Each week, the editors of PhilanTopic compile a list of noteworthy posts from and about the nonprofit sector. Here are a few posts from March about impact and effectiveness for your reading pleasure. Have a post you'd like to add to the list? Let us know in the comments section below.
In a post on the GiveWell blog, Holden Karnofsky considers the case of mothers2mothers, a nongovernmental organization based in South Africa that has been criticized for publishing what Karnofsky calls erroneous figures about the number of women it serves. Writes Karnofsky:
We certainly don't think the anomalies we've found show that m2m isn't doing great work, or that its support and awards are undeserved (and we are still considering the possibility of further investigating m2m as a potential GiveWell-recommended group). Still, seeing this sort of problem from an organization that gets as much attention as m2m seems significant. It's another piece of evidence that the philanthropic world -- including many of the largest and best-resourced funders -- is not asking all of the critical questions that it could be asking....
On his Harvard Business Review blog, Uncharitable author Dan Pallotta offers a "unified theory of social change" for nonprofits and institutions seeking to "change the world." The plan, in three parts, looks like this: 1) set big, hairy, audacious goals and deadlines for each problem you want to tackle; 2) collaborate and communicate like there's no tomorrow; and 3) invest in fundraising to dramatically increase the capital available to solve those problems. "It's not rocket science," adds Pallotta. "So let's get on with it."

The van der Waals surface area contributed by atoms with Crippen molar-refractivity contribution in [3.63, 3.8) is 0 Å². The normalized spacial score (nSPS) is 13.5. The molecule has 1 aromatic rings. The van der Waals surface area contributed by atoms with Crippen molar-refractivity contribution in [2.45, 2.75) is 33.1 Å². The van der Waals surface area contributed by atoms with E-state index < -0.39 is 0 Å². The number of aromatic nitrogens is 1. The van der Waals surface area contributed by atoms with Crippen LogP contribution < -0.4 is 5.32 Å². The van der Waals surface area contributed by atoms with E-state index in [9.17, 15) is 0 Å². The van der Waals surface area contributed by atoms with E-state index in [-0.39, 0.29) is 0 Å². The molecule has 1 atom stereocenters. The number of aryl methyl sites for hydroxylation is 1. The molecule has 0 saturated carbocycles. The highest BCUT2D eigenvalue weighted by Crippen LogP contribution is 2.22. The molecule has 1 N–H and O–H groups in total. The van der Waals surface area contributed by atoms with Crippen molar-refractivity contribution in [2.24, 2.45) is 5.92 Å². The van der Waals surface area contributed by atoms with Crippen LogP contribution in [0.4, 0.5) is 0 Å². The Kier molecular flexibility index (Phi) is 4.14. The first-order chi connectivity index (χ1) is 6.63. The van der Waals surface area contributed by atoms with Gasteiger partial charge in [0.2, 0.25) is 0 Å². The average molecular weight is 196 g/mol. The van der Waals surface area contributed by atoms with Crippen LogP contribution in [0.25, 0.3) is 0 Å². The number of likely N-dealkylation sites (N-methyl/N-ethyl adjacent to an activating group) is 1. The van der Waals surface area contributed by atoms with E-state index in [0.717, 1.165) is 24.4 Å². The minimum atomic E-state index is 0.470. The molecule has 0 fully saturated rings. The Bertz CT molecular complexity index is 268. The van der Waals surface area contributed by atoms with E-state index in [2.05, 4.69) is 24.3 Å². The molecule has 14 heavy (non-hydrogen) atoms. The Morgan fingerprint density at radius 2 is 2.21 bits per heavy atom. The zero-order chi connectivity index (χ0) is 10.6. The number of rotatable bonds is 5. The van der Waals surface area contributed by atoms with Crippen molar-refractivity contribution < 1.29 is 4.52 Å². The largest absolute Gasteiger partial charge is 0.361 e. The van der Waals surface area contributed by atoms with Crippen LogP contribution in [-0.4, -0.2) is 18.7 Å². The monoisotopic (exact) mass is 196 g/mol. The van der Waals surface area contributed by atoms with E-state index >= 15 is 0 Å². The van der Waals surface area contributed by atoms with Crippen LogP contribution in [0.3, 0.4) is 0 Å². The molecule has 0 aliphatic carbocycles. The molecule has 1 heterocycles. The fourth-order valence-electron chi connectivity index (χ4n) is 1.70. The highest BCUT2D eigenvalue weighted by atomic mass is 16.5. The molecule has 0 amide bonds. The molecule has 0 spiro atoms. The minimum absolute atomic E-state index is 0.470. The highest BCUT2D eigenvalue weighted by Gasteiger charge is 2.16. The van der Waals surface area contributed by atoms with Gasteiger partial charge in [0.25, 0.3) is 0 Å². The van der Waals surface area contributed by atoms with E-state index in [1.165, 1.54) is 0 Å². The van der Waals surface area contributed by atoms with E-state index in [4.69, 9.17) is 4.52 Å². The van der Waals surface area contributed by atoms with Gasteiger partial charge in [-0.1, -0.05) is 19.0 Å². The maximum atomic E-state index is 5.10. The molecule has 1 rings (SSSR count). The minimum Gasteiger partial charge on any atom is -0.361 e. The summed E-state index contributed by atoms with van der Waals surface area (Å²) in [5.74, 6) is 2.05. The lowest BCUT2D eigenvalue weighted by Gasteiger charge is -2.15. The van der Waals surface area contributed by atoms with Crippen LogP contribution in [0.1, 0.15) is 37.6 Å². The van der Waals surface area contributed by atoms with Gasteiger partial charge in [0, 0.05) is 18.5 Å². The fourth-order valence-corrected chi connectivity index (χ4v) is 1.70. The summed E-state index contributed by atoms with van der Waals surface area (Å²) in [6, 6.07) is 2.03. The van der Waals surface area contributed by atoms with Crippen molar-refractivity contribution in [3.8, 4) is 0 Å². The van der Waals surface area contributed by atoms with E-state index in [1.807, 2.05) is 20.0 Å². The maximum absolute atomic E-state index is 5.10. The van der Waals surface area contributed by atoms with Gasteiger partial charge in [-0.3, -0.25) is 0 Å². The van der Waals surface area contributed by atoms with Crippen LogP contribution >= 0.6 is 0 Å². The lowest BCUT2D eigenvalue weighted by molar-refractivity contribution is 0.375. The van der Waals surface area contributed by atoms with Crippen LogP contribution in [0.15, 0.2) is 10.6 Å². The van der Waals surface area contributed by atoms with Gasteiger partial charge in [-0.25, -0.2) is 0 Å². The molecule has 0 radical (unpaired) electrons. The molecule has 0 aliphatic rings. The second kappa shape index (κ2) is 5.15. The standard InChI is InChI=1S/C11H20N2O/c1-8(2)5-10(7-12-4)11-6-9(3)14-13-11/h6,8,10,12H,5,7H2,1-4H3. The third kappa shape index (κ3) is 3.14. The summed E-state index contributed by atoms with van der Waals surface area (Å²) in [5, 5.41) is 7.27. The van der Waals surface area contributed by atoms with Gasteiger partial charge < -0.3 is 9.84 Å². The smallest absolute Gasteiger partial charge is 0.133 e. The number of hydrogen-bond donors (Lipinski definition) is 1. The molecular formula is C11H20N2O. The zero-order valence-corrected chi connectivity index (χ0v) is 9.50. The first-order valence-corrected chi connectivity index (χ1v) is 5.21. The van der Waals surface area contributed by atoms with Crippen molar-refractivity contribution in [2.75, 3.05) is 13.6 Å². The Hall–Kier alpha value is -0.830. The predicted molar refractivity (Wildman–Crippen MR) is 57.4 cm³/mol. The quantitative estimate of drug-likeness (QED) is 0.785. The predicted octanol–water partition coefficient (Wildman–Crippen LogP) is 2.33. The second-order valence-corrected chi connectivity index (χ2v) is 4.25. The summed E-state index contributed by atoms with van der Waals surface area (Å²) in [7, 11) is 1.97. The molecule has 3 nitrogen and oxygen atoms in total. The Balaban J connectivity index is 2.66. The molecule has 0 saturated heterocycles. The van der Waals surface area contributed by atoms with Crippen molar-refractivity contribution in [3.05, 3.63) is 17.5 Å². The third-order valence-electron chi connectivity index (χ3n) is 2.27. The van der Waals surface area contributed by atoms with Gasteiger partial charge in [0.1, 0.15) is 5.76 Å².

In a guest post on Beth's Blog, Greater New Orleans Foundation president and CEO Albert Ruesga takes a closer look at the report Is Grantmaking Getting Smarter? (20 pages, PDF), which is based on a recent GEO survey. According to the report, not much has changed in the field of grantmaking since the last time GEO conducted the survey, in 2008. Indeed, "while the survey holds some interest as a mirror held up to the nature of US grantmaking," writes Ruesga, "foundation staff might use it most effectively to reflect on their own practices." For example, "The survey can help convince trustees who...still object to the idea of making grants for general operating support. When so many grantmakers have adopted the practice, and for so many good reasons, there's strong motivation for their reexamining the basis of their resistance....”
On the Center for American Progress site, Jitinder Kohli, Douglas J. Besharov, and Kristina Costa take a closer look at the potential of -- and some of the challenges associated with -- social impact bonds.
Last but not least, the Global Impact Investing Network shares a recent interview with Rockefeller Foundation head Judith Rodin about the foundation's catalytic role in the impact investing space and the next phase of its efforts to build the industry.
-- Regina Mahone